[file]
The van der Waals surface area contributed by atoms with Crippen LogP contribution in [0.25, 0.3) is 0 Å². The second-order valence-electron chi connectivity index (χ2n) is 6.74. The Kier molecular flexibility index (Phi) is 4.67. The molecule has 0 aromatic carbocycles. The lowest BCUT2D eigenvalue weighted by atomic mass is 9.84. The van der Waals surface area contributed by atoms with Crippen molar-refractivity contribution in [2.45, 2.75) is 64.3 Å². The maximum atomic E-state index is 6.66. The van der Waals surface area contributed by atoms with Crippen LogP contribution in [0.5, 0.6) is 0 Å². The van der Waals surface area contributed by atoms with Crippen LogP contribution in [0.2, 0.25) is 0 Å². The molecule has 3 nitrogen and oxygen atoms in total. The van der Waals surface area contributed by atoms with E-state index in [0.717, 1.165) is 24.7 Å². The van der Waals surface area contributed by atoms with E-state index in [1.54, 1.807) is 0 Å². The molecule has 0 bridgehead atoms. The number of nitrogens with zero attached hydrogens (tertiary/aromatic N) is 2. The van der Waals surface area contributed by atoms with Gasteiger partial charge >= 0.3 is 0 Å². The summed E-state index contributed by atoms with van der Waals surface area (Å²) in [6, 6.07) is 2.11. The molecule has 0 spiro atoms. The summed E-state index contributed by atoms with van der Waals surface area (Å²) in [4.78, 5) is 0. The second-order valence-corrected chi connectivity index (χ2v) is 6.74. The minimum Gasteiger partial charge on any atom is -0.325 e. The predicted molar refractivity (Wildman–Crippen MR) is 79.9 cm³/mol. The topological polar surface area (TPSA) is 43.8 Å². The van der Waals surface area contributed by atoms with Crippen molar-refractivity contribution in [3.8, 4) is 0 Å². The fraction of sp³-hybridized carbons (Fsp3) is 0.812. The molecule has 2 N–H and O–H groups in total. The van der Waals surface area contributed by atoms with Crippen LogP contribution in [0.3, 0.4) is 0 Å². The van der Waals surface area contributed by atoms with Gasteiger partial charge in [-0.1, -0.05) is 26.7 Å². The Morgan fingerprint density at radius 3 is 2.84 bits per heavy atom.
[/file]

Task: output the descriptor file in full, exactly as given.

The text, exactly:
The van der Waals surface area contributed by atoms with Crippen LogP contribution in [0.25, 0.3) is 0 Å². The second-order valence-electron chi connectivity index (χ2n) is 6.74. The Kier molecular flexibility index (Phi) is 4.67. The molecule has 0 aromatic carbocycles. The lowest BCUT2D eigenvalue weighted by atomic mass is 9.84. The van der Waals surface area contributed by atoms with Crippen molar-refractivity contribution in [2.45, 2.75) is 64.3 Å². The maximum atomic E-state index is 6.66. The van der Waals surface area contributed by atoms with Crippen LogP contribution in [0.5, 0.6) is 0 Å². The van der Waals surface area contributed by atoms with Crippen LogP contribution in [0.2, 0.25) is 0 Å². The molecule has 3 nitrogen and oxygen atoms in total. The van der Waals surface area contributed by atoms with E-state index in [0.717, 1.165) is 24.7 Å². The van der Waals surface area contributed by atoms with E-state index in [1.54, 1.807) is 0 Å². The molecule has 0 bridgehead atoms. The number of nitrogens with zero attached hydrogens (tertiary/aromatic N) is 2. The van der Waals surface area contributed by atoms with Gasteiger partial charge >= 0.3 is 0 Å². The summed E-state index contributed by atoms with van der Waals surface area (Å²) in [6, 6.07) is 2.11. The molecule has 0 spiro atoms. The summed E-state index contributed by atoms with van der Waals surface area (Å²) in [4.78, 5) is 0. The second-order valence-corrected chi connectivity index (χ2v) is 6.74. The minimum Gasteiger partial charge on any atom is -0.325 e. The predicted molar refractivity (Wildman–Crippen MR) is 79.9 cm³/mol. The topological polar surface area (TPSA) is 43.8 Å². The van der Waals surface area contributed by atoms with Crippen molar-refractivity contribution in [3.8, 4) is 0 Å². The fraction of sp³-hybridized carbons (Fsp3) is 0.812. The molecule has 2 N–H and O–H groups in total. The van der Waals surface area contributed by atoms with Crippen LogP contribution in [0.3, 0.4) is 0 Å². The van der Waals surface area contributed by atoms with Gasteiger partial charge in [-0.1, -0.05) is 26.7 Å². The Morgan fingerprint density at radius 3 is 2.84 bits per heavy atom.